The Visual Arts, Technology, And Philosophy

1683 Words7 Pages
One may wonder how much did The Information Age really contribute to society and, more specifically, the visual arts, technology, and philosophy. The Information Age, as defined by Gloria K. Fiero, is “dominated by radical changes in the technology of communication and the way we receive and process information” (Fiero, 476). The Information Age paved the way for several brilliant artists to not only share their work, but create their work. Artists, such as Andy Warhol, expressed their artistic abilities in the most unimaginable, yet creative approaches. In the case of Andy Warhol, Warhol created pop art, which artistically expresses popular culture in means of creating a compelling commercial advertisement. Furthermore, in the realm of…show more content…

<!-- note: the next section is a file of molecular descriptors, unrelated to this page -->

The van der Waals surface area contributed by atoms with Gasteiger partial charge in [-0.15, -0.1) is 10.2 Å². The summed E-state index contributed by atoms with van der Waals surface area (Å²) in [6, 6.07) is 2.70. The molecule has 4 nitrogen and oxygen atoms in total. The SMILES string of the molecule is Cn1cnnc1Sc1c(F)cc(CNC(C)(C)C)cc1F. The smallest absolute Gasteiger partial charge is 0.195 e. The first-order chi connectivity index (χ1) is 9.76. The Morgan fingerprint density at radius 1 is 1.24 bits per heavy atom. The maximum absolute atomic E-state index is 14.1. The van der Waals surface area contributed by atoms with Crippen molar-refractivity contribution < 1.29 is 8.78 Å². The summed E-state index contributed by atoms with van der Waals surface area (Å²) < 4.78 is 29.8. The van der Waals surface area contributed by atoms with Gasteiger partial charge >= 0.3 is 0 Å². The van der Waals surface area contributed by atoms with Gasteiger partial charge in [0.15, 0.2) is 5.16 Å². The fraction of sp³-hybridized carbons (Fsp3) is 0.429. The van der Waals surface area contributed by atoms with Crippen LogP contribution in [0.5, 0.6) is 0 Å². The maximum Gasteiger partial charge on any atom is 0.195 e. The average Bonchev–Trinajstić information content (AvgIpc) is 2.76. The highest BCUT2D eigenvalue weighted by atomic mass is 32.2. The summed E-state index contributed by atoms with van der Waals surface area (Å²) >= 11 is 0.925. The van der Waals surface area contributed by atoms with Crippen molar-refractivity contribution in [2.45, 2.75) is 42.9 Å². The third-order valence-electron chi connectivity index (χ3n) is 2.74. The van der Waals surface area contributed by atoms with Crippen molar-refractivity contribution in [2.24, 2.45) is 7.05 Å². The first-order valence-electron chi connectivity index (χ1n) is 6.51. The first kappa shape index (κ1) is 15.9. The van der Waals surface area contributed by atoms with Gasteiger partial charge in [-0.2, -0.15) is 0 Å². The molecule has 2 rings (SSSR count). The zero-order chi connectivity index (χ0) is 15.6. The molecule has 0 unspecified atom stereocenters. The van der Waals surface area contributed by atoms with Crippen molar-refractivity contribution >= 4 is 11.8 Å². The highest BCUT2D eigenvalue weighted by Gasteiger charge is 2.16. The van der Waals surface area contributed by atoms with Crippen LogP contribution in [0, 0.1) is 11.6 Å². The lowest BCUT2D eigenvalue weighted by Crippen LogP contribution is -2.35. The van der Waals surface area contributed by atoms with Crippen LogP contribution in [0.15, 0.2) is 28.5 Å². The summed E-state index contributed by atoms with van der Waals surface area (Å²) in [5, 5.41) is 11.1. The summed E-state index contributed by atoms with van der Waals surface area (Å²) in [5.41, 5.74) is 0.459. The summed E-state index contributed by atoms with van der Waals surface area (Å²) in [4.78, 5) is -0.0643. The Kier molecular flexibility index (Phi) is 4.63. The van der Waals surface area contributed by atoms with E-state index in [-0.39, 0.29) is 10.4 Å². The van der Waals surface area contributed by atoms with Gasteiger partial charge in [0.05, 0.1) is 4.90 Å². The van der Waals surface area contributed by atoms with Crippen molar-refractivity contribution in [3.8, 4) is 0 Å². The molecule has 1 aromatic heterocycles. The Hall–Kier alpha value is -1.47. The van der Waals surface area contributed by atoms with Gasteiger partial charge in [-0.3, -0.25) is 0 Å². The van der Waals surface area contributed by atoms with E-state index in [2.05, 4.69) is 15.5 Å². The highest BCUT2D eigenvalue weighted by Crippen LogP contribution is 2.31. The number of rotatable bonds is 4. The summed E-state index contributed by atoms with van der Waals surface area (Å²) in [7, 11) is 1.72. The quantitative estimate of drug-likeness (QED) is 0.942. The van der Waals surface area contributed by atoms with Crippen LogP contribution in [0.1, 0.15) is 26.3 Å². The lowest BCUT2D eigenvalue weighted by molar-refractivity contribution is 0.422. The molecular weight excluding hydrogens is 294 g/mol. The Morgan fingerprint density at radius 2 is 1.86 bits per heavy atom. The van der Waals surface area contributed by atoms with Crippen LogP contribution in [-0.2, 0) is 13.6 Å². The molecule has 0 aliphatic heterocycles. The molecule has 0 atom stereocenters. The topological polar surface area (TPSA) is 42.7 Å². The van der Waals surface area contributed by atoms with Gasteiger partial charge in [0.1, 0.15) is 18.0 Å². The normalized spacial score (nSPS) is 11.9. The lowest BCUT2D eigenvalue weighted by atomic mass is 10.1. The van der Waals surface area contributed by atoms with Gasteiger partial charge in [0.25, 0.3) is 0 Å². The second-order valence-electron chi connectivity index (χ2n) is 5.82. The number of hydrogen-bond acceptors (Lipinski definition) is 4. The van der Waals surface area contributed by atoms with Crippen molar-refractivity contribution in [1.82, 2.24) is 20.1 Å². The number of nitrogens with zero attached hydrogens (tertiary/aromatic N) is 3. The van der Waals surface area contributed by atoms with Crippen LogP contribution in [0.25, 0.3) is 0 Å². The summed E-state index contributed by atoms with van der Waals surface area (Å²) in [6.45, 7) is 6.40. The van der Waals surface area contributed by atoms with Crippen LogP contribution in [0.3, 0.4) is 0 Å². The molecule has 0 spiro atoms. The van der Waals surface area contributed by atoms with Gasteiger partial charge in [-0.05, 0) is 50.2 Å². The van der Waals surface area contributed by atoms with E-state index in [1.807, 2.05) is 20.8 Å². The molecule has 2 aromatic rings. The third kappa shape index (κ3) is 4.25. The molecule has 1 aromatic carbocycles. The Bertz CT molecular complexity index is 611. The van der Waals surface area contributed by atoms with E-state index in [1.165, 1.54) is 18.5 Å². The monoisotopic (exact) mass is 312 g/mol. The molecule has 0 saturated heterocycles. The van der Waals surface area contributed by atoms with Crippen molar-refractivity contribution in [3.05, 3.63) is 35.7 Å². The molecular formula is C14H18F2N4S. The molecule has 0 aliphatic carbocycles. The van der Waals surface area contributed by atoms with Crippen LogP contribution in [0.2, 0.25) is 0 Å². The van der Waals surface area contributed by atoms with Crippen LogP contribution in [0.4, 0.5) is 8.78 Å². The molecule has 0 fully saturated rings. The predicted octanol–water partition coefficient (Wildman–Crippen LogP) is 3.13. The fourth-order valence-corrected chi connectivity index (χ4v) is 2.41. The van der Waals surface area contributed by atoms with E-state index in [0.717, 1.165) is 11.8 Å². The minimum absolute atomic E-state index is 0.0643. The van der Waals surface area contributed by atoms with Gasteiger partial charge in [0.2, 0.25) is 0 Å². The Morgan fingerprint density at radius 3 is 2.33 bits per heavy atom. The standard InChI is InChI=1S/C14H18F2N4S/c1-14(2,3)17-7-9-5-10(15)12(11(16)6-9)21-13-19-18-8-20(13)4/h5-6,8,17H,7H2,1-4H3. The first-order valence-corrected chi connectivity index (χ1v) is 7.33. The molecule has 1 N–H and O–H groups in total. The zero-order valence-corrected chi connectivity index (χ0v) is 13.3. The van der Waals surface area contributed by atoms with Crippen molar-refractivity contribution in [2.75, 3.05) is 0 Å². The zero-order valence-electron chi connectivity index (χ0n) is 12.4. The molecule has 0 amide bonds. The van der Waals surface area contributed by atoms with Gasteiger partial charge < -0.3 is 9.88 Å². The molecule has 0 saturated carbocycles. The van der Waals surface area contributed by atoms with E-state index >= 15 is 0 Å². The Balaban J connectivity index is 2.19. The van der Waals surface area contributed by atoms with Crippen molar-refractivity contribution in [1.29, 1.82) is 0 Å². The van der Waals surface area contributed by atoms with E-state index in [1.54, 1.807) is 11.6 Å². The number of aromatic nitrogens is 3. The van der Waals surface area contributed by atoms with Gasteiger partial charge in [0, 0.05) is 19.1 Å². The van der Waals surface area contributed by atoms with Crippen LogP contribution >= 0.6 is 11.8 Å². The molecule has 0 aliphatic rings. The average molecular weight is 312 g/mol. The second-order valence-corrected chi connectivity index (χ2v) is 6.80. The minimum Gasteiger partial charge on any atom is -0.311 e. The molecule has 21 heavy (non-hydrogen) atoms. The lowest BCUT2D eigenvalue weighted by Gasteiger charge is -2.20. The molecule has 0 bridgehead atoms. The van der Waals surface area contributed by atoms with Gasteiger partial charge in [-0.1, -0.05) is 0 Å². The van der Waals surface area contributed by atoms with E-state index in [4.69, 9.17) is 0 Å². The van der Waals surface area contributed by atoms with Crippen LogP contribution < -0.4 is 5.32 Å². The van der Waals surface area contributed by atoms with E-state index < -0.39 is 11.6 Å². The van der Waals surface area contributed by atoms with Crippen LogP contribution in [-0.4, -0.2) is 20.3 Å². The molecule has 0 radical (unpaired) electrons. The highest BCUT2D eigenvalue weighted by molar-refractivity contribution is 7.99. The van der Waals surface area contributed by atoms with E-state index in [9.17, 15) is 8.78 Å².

One of the artists responsible for video art would be Nam June Paik. Nam June Paik is a Korean artist and musician; Paik was known for assembling television sets to create a “rapid-fire assortment of animated and live-video images drawn from East and West,” additionally, Paik’s idea allowed for the creation of the jumbotron, which now allows to host several events close up (Fiero, 493). Moreover, total art is “the work of art itself” (Fiero, 492). Total art is far from being considered traditional art, yet it is rather creative and gives insight as to how the product is secondary compared to the process of creating art. Total art is expressed in the form of performance and ritual. Additionally, total art can take several different forms such as raves, flash mobs, and basically any moment that an individual would describe as art. Furthermore, Pop art is more of an extension of traditional art, yet the art is expressed in a manner that grabs the attention of an individual witnessing the painting. Pop art seems simplistic, however, pop art also seems to be loud and eye-piercing. Andy Warhol, the artist behind the creation of pop art, received the idea of pop art through his experiences as a commercial artist. Since western consumerism seamlessly began to expand, Warhol gave advertisements more life and personality in order to capture the attention of the audience. Without artistic freedom and willingness to accept the
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